By publishing the legal advice crofting lawyers such as myself can assist the process by either putting forward legitimate arguments for why it may be wrong or endorsing it as correct. I have been contacted by several crofting lawyers in private practice who support my interpretation of the law. None have, so far, attempted to put forward a contrary view. I have asked the Crofting Commission to explain where I may have gone wrong in my interpretation. They have, so far, ignored the invitation to correct me.
I may well be wrong. If I and other crofting lawyers were given sight of the legal advice obtained by the Crofting Commission we may well see a point that I have been missing and concur with it. By keeping it top secret that opportunity will be lost.
Ultimately are we going to see much time and effort spent on emergency legislation that no one will ever know whether or not was necessary as the real reason for it will never be made public? Surely that cannot be in the public interest.
There is, in my opinion, no good reason for top secret crofting law unless, perhaps, you have something to hide.
Part 2 Exempt Information
(1) Information in respect of which a claim to confidentiality of communications could be maintained in legal proceedings is exempt information.
ASK FOR A REVIEW – as “because “Ministers and officials are currently considering legislative remedies to resolve the situation.” does not preclude releasing the information.
This is not an absolute exemption
Release definitely outweighs non-release in the public interest (in all the circumstances of the case, the public interest in disclosing the information is not outweighed by that in maintaining the exemption.)
I will, indeed, be asking for a review. Will keep you posted on this blog as to how I get on.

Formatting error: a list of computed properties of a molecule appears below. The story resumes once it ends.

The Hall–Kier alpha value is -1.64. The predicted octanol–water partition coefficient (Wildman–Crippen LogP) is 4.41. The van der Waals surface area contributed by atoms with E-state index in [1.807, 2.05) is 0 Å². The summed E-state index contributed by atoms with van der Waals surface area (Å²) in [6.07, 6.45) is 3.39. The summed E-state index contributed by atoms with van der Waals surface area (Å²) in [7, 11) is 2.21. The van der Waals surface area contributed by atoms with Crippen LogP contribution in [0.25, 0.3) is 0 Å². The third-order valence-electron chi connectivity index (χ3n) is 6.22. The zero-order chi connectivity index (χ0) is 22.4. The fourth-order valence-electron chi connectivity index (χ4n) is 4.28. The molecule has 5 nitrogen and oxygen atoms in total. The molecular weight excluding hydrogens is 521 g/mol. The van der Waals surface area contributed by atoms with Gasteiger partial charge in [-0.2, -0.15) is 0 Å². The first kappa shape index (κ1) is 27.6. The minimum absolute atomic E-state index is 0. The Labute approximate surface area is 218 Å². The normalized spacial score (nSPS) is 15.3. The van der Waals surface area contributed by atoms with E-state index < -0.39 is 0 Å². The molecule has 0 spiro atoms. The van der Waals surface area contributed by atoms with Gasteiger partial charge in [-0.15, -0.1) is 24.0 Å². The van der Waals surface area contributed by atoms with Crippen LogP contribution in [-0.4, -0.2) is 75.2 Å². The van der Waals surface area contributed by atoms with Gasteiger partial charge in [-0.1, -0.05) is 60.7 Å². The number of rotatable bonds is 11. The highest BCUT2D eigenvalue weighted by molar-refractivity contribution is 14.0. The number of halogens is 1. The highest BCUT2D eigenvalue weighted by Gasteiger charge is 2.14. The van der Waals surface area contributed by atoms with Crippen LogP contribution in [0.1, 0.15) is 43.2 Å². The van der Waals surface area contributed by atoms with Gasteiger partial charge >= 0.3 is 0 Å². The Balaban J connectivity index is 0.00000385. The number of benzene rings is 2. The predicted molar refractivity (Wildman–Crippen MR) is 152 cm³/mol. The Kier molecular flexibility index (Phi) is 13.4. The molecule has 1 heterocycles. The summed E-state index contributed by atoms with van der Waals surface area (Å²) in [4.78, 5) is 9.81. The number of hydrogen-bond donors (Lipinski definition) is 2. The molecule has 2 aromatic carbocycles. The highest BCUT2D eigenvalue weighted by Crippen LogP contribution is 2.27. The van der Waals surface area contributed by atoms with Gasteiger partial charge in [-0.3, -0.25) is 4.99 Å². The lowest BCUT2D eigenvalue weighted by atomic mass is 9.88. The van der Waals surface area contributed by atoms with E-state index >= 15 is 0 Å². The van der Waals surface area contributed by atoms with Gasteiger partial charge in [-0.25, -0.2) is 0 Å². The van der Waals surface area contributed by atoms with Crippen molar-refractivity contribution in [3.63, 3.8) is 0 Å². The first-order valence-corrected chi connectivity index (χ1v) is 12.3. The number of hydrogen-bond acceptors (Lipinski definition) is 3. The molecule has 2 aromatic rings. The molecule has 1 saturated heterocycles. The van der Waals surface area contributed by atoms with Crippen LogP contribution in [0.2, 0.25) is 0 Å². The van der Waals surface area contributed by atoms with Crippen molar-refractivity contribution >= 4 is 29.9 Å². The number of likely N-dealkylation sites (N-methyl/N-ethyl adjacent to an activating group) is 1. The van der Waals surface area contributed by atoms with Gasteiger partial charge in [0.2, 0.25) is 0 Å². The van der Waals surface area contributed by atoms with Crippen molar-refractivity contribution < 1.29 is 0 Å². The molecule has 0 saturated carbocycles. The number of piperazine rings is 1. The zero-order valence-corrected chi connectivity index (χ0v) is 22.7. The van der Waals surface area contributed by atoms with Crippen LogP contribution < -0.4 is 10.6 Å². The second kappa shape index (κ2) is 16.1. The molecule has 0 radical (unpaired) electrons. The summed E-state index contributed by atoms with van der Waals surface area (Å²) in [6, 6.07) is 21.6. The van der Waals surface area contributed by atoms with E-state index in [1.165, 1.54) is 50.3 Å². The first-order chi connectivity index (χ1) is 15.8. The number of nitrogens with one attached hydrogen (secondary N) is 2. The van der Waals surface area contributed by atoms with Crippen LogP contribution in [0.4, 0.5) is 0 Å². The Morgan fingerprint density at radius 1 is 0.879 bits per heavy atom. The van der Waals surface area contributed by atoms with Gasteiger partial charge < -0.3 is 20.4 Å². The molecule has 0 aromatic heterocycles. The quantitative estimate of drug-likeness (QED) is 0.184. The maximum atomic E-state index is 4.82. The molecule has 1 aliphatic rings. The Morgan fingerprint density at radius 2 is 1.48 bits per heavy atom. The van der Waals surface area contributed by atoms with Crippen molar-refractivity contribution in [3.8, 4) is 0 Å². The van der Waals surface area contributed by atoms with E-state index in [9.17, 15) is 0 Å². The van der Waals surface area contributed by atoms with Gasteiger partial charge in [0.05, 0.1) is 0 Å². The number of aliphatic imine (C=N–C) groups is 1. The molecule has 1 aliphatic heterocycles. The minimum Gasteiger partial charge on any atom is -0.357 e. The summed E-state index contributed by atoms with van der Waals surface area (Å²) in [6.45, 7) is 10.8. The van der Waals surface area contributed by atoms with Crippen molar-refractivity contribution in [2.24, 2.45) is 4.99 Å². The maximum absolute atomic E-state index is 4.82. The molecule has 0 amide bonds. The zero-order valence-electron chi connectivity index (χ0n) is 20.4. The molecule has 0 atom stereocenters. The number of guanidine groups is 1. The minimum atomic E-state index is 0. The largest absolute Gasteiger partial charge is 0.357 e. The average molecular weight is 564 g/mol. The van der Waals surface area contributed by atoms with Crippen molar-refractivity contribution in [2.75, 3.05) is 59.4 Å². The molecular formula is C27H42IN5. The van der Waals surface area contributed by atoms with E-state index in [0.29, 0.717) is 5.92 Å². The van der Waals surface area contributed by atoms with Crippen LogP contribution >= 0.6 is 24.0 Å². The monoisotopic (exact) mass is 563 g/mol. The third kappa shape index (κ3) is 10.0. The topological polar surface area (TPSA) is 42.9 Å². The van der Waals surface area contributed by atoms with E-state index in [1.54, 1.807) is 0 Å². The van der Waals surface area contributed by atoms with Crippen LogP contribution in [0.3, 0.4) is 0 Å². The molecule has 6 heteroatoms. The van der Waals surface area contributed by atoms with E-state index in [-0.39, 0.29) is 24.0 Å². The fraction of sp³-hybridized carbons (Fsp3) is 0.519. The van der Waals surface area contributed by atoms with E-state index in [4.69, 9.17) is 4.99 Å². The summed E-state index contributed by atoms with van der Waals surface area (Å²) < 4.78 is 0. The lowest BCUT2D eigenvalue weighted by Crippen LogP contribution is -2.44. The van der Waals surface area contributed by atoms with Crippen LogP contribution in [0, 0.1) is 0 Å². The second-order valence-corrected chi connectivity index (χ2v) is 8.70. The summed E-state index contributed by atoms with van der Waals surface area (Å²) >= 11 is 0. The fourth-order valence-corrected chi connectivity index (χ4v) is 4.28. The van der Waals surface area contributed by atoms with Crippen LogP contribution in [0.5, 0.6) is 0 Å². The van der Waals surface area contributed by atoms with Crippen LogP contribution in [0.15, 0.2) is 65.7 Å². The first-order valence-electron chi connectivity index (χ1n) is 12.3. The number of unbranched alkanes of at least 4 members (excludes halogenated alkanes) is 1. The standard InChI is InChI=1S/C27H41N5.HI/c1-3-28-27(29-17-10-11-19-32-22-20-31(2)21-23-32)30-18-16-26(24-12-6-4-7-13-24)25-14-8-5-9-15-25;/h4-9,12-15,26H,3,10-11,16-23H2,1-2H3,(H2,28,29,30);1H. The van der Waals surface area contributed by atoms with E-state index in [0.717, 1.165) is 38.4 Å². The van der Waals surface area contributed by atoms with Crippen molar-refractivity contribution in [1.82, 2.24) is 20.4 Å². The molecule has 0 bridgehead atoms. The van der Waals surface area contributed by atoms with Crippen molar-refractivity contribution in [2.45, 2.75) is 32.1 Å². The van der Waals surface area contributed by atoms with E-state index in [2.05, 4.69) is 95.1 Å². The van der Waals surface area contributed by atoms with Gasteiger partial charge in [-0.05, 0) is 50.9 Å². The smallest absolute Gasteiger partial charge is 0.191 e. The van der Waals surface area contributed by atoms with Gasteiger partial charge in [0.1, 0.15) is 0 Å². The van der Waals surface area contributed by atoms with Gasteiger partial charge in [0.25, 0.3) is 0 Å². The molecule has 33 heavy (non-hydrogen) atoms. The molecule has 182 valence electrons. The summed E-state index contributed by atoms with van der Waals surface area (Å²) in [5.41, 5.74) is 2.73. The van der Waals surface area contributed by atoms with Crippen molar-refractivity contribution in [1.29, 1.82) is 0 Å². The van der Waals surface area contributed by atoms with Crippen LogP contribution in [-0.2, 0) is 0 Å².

Sir, the recently introduced legislation on de-crofting will only serve to further shrink the crofting community and will discourage further investment by those wishing to de-croft. De-crofting does give value to the house and land and should be permitted only once, but it has happened on many occasions, where several plots have been de-crofted. The only advantage that might exist in the new legislation is that asset stripping would be stopped. Maybe that is the aim, but if so why not state so publicly. I’m in total agreement with Mr Inkster and want clarity. At some point in the not to distant future my wife and I hope to build on croft land and run the croft.
Thanks Mr Marriott
One of the difficulties may be that the Crofting Commission’s views on decrofting conflict with the intent of the Scottish Parliament. Thus problems arise of the type we are now seeing if, indeed, the Crofting Commission are going out of their way to obstruct decrofting which, on the face of it, would currently appear to be the case.
Interesting. I’m not all that surprised that it has been refused as legal advice is almost always never released under FOI. Even getting a confirmation that legal advice exists can be challenging.
It’s quite clear that section 36(1) is engaged here because the information will likley be covered by legal advice privilage. If that is their response in full then they haven’t adequatley outlined the public interest arguments favouring maintaining the exemption and those against maintaining the exemption, so there are certainly grounds for review there.